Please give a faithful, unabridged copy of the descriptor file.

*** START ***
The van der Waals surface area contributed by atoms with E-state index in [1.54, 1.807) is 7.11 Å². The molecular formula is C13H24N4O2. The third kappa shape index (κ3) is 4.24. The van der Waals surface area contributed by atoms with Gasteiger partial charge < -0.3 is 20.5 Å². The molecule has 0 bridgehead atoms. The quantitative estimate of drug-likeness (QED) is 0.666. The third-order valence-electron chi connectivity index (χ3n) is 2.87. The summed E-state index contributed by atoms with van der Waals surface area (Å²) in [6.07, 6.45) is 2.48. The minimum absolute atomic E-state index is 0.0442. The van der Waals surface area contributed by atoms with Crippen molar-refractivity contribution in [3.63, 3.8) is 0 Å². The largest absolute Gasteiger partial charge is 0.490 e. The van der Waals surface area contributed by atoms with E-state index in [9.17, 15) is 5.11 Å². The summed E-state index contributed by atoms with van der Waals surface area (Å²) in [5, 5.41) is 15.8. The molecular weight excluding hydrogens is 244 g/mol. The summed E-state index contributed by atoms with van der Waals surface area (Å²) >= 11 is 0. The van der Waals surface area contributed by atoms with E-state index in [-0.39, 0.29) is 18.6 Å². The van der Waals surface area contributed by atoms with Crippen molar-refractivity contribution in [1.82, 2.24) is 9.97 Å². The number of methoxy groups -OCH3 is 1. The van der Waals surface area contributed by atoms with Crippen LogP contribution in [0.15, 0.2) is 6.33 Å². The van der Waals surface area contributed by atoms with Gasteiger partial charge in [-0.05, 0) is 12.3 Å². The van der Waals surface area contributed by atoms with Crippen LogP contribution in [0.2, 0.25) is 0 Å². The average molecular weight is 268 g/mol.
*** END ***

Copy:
The van der Waals surface area contributed by atoms with E-state index in [1.54, 1.807) is 7.11 Å². The molecular formula is C13H24N4O2. The third kappa shape index (κ3) is 4.24. The van der Waals surface area contributed by atoms with Gasteiger partial charge < -0.3 is 20.5 Å². The molecule has 0 bridgehead atoms. The quantitative estimate of drug-likeness (QED) is 0.666. The third-order valence-electron chi connectivity index (χ3n) is 2.87. The summed E-state index contributed by atoms with van der Waals surface area (Å²) in [6.07, 6.45) is 2.48. The minimum absolute atomic E-state index is 0.0442. The van der Waals surface area contributed by atoms with Crippen molar-refractivity contribution in [3.63, 3.8) is 0 Å². The largest absolute Gasteiger partial charge is 0.490 e. The van der Waals surface area contributed by atoms with E-state index in [9.17, 15) is 5.11 Å². The summed E-state index contributed by atoms with van der Waals surface area (Å²) in [5, 5.41) is 15.8. The molecular weight excluding hydrogens is 244 g/mol. The summed E-state index contributed by atoms with van der Waals surface area (Å²) >= 11 is 0. The van der Waals surface area contributed by atoms with E-state index in [-0.39, 0.29) is 18.6 Å². The van der Waals surface area contributed by atoms with Crippen molar-refractivity contribution in [1.82, 2.24) is 9.97 Å². The number of methoxy groups -OCH3 is 1. The van der Waals surface area contributed by atoms with Crippen LogP contribution in [0.15, 0.2) is 6.33 Å². The van der Waals surface area contributed by atoms with Gasteiger partial charge in [-0.05, 0) is 12.3 Å². The van der Waals surface area contributed by atoms with Crippen LogP contribution in [0.2, 0.25) is 0 Å². The average molecular weight is 268 g/mol.